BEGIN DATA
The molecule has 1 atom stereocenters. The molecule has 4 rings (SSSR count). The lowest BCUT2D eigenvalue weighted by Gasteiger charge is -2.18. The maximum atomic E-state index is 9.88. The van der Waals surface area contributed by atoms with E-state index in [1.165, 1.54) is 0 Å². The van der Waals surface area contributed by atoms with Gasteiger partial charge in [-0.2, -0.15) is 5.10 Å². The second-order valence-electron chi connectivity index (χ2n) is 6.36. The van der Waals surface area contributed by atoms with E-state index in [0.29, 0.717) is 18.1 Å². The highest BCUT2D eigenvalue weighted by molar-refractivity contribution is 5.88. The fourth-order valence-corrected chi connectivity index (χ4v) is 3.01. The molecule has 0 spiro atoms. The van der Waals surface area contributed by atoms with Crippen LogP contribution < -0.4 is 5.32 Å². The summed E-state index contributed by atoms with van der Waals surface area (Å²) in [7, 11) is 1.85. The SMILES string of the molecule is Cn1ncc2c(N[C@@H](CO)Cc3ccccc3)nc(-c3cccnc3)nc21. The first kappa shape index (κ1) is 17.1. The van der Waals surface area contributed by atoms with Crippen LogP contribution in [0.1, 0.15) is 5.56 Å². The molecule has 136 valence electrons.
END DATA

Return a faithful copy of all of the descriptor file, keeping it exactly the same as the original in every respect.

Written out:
The molecule has 1 atom stereocenters. The molecule has 4 rings (SSSR count). The lowest BCUT2D eigenvalue weighted by Gasteiger charge is -2.18. The maximum atomic E-state index is 9.88. The van der Waals surface area contributed by atoms with E-state index in [1.165, 1.54) is 0 Å². The van der Waals surface area contributed by atoms with Gasteiger partial charge in [-0.2, -0.15) is 5.10 Å². The second-order valence-electron chi connectivity index (χ2n) is 6.36. The van der Waals surface area contributed by atoms with E-state index in [0.29, 0.717) is 18.1 Å². The highest BCUT2D eigenvalue weighted by molar-refractivity contribution is 5.88. The fourth-order valence-corrected chi connectivity index (χ4v) is 3.01. The molecule has 0 spiro atoms. The van der Waals surface area contributed by atoms with Crippen LogP contribution < -0.4 is 5.32 Å². The summed E-state index contributed by atoms with van der Waals surface area (Å²) in [7, 11) is 1.85. The SMILES string of the molecule is Cn1ncc2c(N[C@@H](CO)Cc3ccccc3)nc(-c3cccnc3)nc21. The first kappa shape index (κ1) is 17.1. The van der Waals surface area contributed by atoms with Crippen LogP contribution in [0.1, 0.15) is 5.56 Å². The molecule has 136 valence electrons.